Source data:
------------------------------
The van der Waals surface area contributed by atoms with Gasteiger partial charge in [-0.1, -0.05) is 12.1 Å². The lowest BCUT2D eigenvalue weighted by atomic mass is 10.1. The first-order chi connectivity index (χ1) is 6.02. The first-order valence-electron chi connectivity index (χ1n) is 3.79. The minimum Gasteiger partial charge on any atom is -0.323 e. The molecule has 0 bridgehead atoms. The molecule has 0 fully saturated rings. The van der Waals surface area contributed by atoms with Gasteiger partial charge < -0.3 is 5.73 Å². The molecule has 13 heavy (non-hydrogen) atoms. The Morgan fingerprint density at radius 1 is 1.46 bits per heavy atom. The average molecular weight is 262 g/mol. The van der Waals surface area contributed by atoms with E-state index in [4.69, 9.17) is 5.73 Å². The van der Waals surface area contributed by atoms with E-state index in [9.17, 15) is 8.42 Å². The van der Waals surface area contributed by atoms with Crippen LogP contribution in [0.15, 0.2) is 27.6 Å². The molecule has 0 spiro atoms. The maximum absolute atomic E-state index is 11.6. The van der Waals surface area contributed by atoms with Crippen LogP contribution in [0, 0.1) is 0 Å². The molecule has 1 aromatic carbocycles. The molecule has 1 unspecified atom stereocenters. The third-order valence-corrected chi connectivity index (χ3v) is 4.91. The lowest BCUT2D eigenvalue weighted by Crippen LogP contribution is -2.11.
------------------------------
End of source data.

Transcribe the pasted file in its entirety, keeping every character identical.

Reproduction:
The van der Waals surface area contributed by atoms with Gasteiger partial charge in [-0.1, -0.05) is 12.1 Å². The lowest BCUT2D eigenvalue weighted by atomic mass is 10.1. The first-order chi connectivity index (χ1) is 6.02. The first-order valence-electron chi connectivity index (χ1n) is 3.79. The minimum Gasteiger partial charge on any atom is -0.323 e. The molecule has 0 bridgehead atoms. The molecule has 0 fully saturated rings. The van der Waals surface area contributed by atoms with Gasteiger partial charge < -0.3 is 5.73 Å². The molecule has 13 heavy (non-hydrogen) atoms. The Morgan fingerprint density at radius 1 is 1.46 bits per heavy atom. The average molecular weight is 262 g/mol. The van der Waals surface area contributed by atoms with E-state index in [4.69, 9.17) is 5.73 Å². The van der Waals surface area contributed by atoms with E-state index in [9.17, 15) is 8.42 Å². The van der Waals surface area contributed by atoms with Crippen LogP contribution in [0.15, 0.2) is 27.6 Å². The molecule has 0 spiro atoms. The maximum absolute atomic E-state index is 11.6. The van der Waals surface area contributed by atoms with Crippen LogP contribution in [0, 0.1) is 0 Å². The molecule has 1 aromatic carbocycles. The molecule has 1 unspecified atom stereocenters. The third-order valence-corrected chi connectivity index (χ3v) is 4.91. The lowest BCUT2D eigenvalue weighted by Crippen LogP contribution is -2.11.